2. A woman's loose blouse-like garment, reaching below the waist and worn over slacks, etc.: "We see more and more girls each of whom is wearing a smock when they are in school or even walking around town."
If you are going to smack your lips and gobble when you are eating, you will need to wear a smock to keep your clothes from getting messy.
2. Characterized by sharp quick thought; mentally bright: "She made a smart investment, this time."
Looking for a sound investment to combat the biodiversity crisis? Spend your cash on an island. It turns out they are about nine times as valuable as an equally large piece of mainland.
"When we started out to build our network two summers ago, there was not a single smartphone (smart phone) with a Wi-Fi chip in it, not a single BlackBerry with a Wi-FI chip. Now, if you look at the industry data, about 90 percent of all hand-held devices going out in the next five years are going to have Wi-Fi chips."
He was smart to use his smart phone so he could get medical attention for the painful smart on his bleeding hand.
A smart phone is described as a wireless phone with text and internet capabilities that can handle wireless phone calls, store addresses, take voice mail, access information on the internet, send and receive e-mail, and fax transmissions.
"The mechanic will smear the gears with grease so they will function smoothly."2. To make malicious or secretive comments about someone: "The unscrupulous banker tried to smear his competitor by writing gossip in the newspaper."
2. In medicine, A very small sample of something; such as, skin or blood which someone examines with a microscope: "The laboratory checked the patient's blood smear and discovered that malaria was a factor causing his illness."
3. A layer of a substance that is spread thinly on a surface: "She asked for a smear of jam on her toast."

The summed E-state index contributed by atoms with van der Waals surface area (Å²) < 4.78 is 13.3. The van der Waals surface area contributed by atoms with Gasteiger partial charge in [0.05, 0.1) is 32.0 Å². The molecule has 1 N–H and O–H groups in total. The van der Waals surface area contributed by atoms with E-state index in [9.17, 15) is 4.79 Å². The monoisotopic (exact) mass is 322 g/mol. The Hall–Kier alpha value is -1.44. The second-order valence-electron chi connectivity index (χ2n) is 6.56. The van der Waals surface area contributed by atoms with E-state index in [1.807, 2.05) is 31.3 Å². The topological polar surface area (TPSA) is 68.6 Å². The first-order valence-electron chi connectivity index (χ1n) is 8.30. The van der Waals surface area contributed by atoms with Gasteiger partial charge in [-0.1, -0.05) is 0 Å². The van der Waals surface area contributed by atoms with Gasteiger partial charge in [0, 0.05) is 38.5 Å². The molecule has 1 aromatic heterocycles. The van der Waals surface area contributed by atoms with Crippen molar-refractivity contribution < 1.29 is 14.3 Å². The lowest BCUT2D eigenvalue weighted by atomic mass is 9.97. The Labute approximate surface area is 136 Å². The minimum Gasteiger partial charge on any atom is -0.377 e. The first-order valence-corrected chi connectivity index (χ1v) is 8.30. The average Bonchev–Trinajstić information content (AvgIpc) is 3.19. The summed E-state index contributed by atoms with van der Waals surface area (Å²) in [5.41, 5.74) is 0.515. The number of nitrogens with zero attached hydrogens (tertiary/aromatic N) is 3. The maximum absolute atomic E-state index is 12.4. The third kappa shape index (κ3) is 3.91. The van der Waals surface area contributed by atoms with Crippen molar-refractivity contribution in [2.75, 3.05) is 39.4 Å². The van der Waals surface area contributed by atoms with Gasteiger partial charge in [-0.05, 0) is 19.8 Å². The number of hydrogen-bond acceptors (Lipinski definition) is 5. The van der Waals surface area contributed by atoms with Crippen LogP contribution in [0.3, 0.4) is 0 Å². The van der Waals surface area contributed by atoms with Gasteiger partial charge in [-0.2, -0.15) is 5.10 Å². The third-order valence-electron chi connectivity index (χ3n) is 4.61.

2. To bring disgrace upon someone: "His negative comments seemed to smirch the reputation of his former teacher."
The nasty minded youth seemed to smirk when making a comment that would smirch the reputation of his friend. It was almost as if young guy was trying to start some kind of smear campaign against his buddy.
2. An individual or thing what emanates an odor: "That old cheese is quite a smeller."
The smeller who worked at the perfume factory always carried an old fashioned speller so she could write down new words, check the spelling of some words, and increase her vocabulary.
2. An archaic or out-of-date usage: very clean, tidy, and very correct: "Rick's desk in the office was always smug as were the documents which he wrote."
2. Warm, comfortable, and safe: "The Christmas poem described the children as being snug in their beds."
"The cottage was a snug place to be on a rainy afternoon."
She was feeling very smug because she was able to get the smudge out of her new snug sweatshirt.
2. To have risen quickly upward to a great height: "The ball soared out of the stadium."
"There is a saying that people need to beat their swords into plowshares; or, to stop fighting wars and begin to live peacefully."
During the hand-to-hand fight, the man's rapier flew into the air; that is, the opponent's sword soared out of control.
He who lives by the sword dies by the sword or, in other words, those who view war as a solution to a national or international problem will ultimately be destroyed by their own soaring violence.
2. To create a solid friendship or union: "We went out to lunch together to solder our renewed friendship."
The professional sodder who took care of their yard was also able to solder the broken hinge on the gate.
"The soil around here is very sandy."
If anyone works in garden soil, then that person should expect to soil the clothing that is being worn.
2. To have given up something in a foolish or dishonest manner: "She sold her good name when she became involved with the fraud scheme."
3. To have influenced or persuaded others to take a certain course of action: "The teacher sold the children on the idea of creating posters advertising their upcoming concert."
She sold the pair of shoes that she recently had soled at the shoe repair.